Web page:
Microsoft Reveals Siri's New Rival Named 'Cortana' For Windows Phone 8.1

Microsoft on Wednesday unveiled Cortana, an intelligent digital assistant that uses a natural language interface to perform tasks in the new Windows Phone 8.1 OS.

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Microsoft Has Introduced Its Long-Awaited Answer To Siri And Google Now And It Is Indeed Called Cortana. It's Named After The Artificial Intelligence Character Halo.

The new Windows Phone 8.1 update comes with Microsoft's long-rumored personal assistant Cortana.

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Microsoft's Joe Belfiore, head of Windows Phone product and design, unveiled the personal assistant software for Windows Phone onstage at the company's annual Build conference in San Francisco.

Cortana is powered by Bing, and can perform many of the functions one has come to expect from artificial intelligence-style assistants, such as setting reminders and powering vocal updates to one's calendar.

Cortana Is Currently In Beta And Will Roll Out Only In The US On 8 April, The Date That Windows Phone 8.1 Will Be Released

Microsoft's Joe Belfiore shows off one of Cortana's distinctive features

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The feature will arrive first in the US, followed by the UK and China in the second half of this year and additional countries in 2015.

The Voice Behind The Software Is Of Jen Taylor, The Voice Actress Of The Character From The Halo series

Fans of the Halo video game franchise will recognize the voice of Windows Phone 8.1's new Cortana voice assistant: It's voice actress Jen Taylor, who voiced the character in the video game.

The beta version of Cortana that will launch in coming months actually uses more than one source, including synthesized voices. But over time, the feature's voice will become more and more centered on Taylor. For now, Taylor's voice is behind many of the "chit-chat" exchanges on the phone. In a demonstration Wednesday, Sullivan asked Cortana "who is your father?" Her response: "Technically speaking, that'd be Bill Gates. No big deal."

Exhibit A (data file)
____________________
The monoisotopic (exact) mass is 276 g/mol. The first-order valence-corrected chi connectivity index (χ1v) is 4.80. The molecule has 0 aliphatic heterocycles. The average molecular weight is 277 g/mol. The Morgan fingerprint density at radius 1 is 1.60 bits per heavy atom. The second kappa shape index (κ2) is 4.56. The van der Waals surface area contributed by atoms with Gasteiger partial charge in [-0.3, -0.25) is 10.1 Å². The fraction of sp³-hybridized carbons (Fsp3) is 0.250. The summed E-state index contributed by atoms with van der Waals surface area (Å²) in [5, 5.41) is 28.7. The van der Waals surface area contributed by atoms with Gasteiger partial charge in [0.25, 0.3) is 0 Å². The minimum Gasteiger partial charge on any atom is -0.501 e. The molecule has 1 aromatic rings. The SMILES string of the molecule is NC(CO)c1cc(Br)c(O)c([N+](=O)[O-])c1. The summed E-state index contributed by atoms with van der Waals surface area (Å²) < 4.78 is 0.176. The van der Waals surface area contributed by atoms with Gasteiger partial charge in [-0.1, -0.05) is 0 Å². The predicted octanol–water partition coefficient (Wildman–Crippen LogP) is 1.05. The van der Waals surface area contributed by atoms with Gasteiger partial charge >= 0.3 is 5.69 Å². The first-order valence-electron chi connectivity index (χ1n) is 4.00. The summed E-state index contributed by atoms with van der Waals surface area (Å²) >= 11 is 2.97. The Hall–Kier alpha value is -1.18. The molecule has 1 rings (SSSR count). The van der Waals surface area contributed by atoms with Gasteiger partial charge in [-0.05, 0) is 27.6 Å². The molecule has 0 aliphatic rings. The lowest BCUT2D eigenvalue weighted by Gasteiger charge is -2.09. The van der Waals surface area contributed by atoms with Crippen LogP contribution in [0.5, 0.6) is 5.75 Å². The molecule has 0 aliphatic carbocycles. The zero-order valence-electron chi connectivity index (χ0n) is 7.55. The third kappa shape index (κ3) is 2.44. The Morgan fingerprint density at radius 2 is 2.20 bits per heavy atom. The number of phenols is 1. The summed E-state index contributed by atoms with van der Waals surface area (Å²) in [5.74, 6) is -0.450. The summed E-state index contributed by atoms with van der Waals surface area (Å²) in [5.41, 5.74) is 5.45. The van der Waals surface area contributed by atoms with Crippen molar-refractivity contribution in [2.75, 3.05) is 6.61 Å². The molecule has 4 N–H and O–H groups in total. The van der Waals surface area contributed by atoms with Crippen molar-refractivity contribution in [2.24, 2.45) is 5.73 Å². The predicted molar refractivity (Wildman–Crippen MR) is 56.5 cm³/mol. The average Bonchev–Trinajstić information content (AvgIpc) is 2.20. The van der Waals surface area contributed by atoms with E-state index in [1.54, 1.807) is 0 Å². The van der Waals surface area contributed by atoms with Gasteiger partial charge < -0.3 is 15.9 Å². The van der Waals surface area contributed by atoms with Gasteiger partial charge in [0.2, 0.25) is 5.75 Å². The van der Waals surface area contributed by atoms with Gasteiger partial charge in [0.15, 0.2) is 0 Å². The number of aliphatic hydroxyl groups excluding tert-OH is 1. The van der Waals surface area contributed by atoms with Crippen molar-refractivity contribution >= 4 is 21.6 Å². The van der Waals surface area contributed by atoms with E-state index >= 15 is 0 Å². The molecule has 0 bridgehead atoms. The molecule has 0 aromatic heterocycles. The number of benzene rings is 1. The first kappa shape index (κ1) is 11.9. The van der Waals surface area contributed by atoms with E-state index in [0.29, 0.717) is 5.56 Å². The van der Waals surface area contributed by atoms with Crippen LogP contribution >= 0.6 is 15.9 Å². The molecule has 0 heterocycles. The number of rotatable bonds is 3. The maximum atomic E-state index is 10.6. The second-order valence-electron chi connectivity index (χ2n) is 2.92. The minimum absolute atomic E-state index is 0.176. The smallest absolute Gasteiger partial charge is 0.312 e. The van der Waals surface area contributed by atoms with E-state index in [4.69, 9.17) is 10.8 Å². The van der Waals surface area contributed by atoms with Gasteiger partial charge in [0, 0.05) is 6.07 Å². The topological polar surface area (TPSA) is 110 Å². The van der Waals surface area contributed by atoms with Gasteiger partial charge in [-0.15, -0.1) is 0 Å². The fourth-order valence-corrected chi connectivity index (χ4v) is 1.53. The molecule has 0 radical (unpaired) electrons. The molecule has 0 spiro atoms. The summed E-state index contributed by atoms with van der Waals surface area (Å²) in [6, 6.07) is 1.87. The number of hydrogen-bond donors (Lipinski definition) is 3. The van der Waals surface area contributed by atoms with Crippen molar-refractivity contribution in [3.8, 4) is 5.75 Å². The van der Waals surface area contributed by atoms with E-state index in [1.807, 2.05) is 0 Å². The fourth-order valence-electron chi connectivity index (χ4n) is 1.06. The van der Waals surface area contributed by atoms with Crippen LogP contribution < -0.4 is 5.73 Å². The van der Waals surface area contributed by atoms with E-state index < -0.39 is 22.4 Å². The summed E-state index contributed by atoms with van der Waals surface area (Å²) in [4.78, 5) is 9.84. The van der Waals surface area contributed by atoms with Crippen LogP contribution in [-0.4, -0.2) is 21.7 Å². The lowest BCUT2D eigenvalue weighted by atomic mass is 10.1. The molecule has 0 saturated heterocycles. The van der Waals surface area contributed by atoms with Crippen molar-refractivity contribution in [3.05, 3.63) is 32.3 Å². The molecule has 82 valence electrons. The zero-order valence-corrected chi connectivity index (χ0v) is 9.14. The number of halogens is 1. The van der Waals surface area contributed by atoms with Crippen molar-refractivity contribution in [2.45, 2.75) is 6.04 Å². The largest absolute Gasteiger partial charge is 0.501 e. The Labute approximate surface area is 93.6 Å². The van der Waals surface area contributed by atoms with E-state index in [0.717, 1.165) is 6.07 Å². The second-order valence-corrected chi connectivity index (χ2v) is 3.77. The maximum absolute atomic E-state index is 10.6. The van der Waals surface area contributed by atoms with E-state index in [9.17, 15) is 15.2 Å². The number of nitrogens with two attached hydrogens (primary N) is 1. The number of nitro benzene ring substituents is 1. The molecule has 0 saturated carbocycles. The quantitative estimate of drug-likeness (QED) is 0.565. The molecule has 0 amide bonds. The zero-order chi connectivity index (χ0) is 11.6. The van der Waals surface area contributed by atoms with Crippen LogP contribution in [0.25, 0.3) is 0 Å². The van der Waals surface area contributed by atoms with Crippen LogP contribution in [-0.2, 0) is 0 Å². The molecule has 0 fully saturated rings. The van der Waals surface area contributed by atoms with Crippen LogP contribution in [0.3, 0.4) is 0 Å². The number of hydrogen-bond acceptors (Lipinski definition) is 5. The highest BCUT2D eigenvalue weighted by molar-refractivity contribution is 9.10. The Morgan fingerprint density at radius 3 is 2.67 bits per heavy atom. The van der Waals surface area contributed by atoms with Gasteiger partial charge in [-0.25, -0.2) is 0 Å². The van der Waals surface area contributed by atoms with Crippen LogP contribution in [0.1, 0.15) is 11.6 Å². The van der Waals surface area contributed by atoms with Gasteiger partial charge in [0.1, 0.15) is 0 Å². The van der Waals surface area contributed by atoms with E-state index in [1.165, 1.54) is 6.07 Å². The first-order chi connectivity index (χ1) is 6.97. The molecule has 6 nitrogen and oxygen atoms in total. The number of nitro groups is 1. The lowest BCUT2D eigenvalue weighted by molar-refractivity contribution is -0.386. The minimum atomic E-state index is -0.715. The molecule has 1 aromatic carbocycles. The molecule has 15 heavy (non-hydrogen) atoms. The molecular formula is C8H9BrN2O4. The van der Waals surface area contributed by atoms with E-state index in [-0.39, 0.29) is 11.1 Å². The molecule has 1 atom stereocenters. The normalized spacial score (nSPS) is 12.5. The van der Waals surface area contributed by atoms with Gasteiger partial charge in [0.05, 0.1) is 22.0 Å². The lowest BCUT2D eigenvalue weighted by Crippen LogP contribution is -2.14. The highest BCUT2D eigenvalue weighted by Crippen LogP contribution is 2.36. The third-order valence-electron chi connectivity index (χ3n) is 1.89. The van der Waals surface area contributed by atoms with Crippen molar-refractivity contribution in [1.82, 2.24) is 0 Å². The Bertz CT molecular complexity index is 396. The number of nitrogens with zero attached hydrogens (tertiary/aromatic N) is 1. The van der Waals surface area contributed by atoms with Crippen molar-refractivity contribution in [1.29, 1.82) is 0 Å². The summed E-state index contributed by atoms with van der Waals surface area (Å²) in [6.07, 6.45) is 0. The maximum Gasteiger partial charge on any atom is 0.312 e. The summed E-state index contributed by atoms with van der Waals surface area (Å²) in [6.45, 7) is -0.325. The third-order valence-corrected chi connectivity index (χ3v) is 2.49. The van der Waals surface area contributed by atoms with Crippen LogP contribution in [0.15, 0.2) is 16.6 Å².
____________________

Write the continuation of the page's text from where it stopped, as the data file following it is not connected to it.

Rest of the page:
Cortana Is Powered By Bing, And Can Perform Many Of The Functions One Has Come To Expect From Artificial Intelligence-Style Assistants

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Cortana is powered by Microsoft's Bing search engine and essentially replaces the search function on a Windows Phone smartphone. You can use it to make phone calls, send texts, take a note or give you a reminder.

Cortana has a "notebook" where you can store your interests, places you frequent, calendar, relationships with friends, family and colleagues and your "quiet hours." So for instance, during your quiet hours you can let only certain calls come through.
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The more you use the search function the more Cortana learns about you, by asking you if you want her to store it. The new feature adds functionality to Windows Phones that Apple and Google's Android customers have come to know through Siri (Apple) and Google Now (Android).

It Also Supports Searches For Content Stored Locally On Your Device And Works With Third-Party Apps Like Skype, Hulu And Facebook

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Best of all, Cortana can be extended with third-party apps (Skype, Hulu, and Facebook were all shown off), which is naturally why Microsoft is revealing her at its developer conference.

The Skype service will come with deeper integration with the Windows Phone 8.1's latest virtual voice assistant, Cortana. Cortana can now be used to quickly start and end calls using voice commands. A simple voice command, for instance "Skype, get Lara Kingwell on video", will start the Skype app, search for the particular person, and make a call.

During The Demo, Cortana's Ability To Respond To Dynamic Questions About Weather, Sport Scores, And Search Engine Queries Like Food Calorie Counts Were Showed Off

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"What's the story of the next Halo game?" Belfiore asked in jest, clearly setting up an example of the oft-lampooned Siri exchanges that lead to Apple's software spitting out a comical pseudo-human response. Cortana responded, "I'm quite certain you don't have proper security clearance for that information."

The assistant appeared to take a stumble, however, when Belfiore attempted to get Cortana to convert temperatures. From Fahrenheit to Celsius worked smoothly, but from there to Kelvin -- worded as "what about Kelvin?" -- kept pushing Cortana back to Celsius, an interesting display of the assistant's limitations in understanding more colloquially-worded follow-up questions.

ALSO READ: Our previous story about Cortana which features everything that was leaked before today's release

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